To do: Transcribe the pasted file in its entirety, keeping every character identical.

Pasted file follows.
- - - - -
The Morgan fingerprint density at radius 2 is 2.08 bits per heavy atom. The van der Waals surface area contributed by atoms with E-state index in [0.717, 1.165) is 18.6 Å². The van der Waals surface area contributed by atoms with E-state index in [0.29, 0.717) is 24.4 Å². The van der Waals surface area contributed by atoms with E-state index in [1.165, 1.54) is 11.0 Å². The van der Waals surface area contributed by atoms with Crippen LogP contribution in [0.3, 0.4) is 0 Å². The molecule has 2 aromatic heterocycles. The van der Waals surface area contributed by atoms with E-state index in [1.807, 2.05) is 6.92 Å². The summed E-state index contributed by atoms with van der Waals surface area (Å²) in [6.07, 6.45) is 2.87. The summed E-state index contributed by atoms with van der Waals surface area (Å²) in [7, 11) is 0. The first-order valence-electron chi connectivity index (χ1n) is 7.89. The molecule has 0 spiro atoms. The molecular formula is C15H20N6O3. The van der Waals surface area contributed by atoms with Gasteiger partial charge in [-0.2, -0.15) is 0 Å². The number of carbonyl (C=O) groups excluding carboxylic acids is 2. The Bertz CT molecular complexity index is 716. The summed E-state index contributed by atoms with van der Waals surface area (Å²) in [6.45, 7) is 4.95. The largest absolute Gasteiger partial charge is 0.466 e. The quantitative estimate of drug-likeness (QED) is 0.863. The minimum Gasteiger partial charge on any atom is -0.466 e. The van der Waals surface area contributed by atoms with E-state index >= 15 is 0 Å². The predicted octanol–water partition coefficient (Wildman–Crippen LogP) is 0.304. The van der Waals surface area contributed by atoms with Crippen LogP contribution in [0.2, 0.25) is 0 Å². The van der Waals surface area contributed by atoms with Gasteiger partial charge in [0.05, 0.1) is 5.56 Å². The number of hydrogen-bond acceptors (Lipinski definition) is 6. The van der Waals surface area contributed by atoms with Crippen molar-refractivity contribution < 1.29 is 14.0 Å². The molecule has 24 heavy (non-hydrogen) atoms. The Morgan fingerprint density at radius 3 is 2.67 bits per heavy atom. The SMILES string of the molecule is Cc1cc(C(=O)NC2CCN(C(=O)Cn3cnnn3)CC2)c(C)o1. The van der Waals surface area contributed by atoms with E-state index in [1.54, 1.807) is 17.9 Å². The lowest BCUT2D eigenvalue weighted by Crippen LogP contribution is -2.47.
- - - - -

The Morgan fingerprint density at radius 2 is 2.08 bits per heavy atom. The van der Waals surface area contributed by atoms with E-state index in [0.717, 1.165) is 18.6 Å². The van der Waals surface area contributed by atoms with E-state index in [0.29, 0.717) is 24.4 Å². The van der Waals surface area contributed by atoms with E-state index in [1.165, 1.54) is 11.0 Å². The van der Waals surface area contributed by atoms with Crippen LogP contribution in [0.3, 0.4) is 0 Å². The molecule has 2 aromatic heterocycles. The van der Waals surface area contributed by atoms with E-state index in [1.807, 2.05) is 6.92 Å². The summed E-state index contributed by atoms with van der Waals surface area (Å²) in [6.07, 6.45) is 2.87. The summed E-state index contributed by atoms with van der Waals surface area (Å²) in [7, 11) is 0. The first-order valence-electron chi connectivity index (χ1n) is 7.89. The molecule has 0 spiro atoms. The molecular formula is C15H20N6O3. The van der Waals surface area contributed by atoms with Gasteiger partial charge in [-0.2, -0.15) is 0 Å². The number of carbonyl (C=O) groups excluding carboxylic acids is 2. The Bertz CT molecular complexity index is 716. The summed E-state index contributed by atoms with van der Waals surface area (Å²) in [6.45, 7) is 4.95. The largest absolute Gasteiger partial charge is 0.466 e. The quantitative estimate of drug-likeness (QED) is 0.863. The minimum Gasteiger partial charge on any atom is -0.466 e. The van der Waals surface area contributed by atoms with E-state index >= 15 is 0 Å². The predicted octanol–water partition coefficient (Wildman–Crippen LogP) is 0.304. The van der Waals surface area contributed by atoms with Crippen LogP contribution in [0.2, 0.25) is 0 Å². The van der Waals surface area contributed by atoms with Gasteiger partial charge in [0.05, 0.1) is 5.56 Å². The number of hydrogen-bond acceptors (Lipinski definition) is 6. The van der Waals surface area contributed by atoms with Crippen molar-refractivity contribution < 1.29 is 14.0 Å². The molecule has 24 heavy (non-hydrogen) atoms. The Morgan fingerprint density at radius 3 is 2.67 bits per heavy atom. The SMILES string of the molecule is Cc1cc(C(=O)NC2CCN(C(=O)Cn3cnnn3)CC2)c(C)o1. The van der Waals surface area contributed by atoms with E-state index in [1.54, 1.807) is 17.9 Å². The lowest BCUT2D eigenvalue weighted by Crippen LogP contribution is -2.47.